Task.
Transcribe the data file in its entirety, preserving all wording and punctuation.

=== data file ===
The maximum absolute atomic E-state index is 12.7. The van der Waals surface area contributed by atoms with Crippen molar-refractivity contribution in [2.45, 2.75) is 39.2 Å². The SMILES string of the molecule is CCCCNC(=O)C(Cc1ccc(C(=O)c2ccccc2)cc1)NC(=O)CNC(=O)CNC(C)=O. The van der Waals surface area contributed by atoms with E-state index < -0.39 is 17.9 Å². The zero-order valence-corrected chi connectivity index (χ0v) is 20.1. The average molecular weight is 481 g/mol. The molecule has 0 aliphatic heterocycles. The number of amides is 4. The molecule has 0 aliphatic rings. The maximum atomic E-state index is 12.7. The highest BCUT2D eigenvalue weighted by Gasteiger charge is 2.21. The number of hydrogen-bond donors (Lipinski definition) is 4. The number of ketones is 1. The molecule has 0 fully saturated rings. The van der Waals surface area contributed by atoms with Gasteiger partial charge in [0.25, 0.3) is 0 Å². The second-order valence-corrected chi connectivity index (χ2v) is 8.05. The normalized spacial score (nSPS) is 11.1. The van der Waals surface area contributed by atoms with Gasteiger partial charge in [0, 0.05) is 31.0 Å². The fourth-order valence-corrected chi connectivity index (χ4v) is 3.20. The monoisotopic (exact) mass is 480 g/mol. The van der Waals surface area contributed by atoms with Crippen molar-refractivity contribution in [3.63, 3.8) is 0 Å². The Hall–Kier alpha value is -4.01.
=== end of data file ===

The maximum absolute atomic E-state index is 12.7. The van der Waals surface area contributed by atoms with Crippen molar-refractivity contribution in [2.45, 2.75) is 39.2 Å². The SMILES string of the molecule is CCCCNC(=O)C(Cc1ccc(C(=O)c2ccccc2)cc1)NC(=O)CNC(=O)CNC(C)=O. The van der Waals surface area contributed by atoms with E-state index < -0.39 is 17.9 Å². The zero-order valence-corrected chi connectivity index (χ0v) is 20.1. The average molecular weight is 481 g/mol. The molecule has 0 aliphatic heterocycles. The number of amides is 4. The molecule has 0 aliphatic rings. The maximum atomic E-state index is 12.7. The highest BCUT2D eigenvalue weighted by Gasteiger charge is 2.21. The number of hydrogen-bond donors (Lipinski definition) is 4. The number of ketones is 1. The molecule has 0 fully saturated rings. The van der Waals surface area contributed by atoms with Gasteiger partial charge in [0.25, 0.3) is 0 Å². The second-order valence-corrected chi connectivity index (χ2v) is 8.05. The normalized spacial score (nSPS) is 11.1. The van der Waals surface area contributed by atoms with Gasteiger partial charge in [0, 0.05) is 31.0 Å². The fourth-order valence-corrected chi connectivity index (χ4v) is 3.20. The monoisotopic (exact) mass is 480 g/mol. The van der Waals surface area contributed by atoms with Crippen molar-refractivity contribution in [3.63, 3.8) is 0 Å². The Hall–Kier alpha value is -4.01.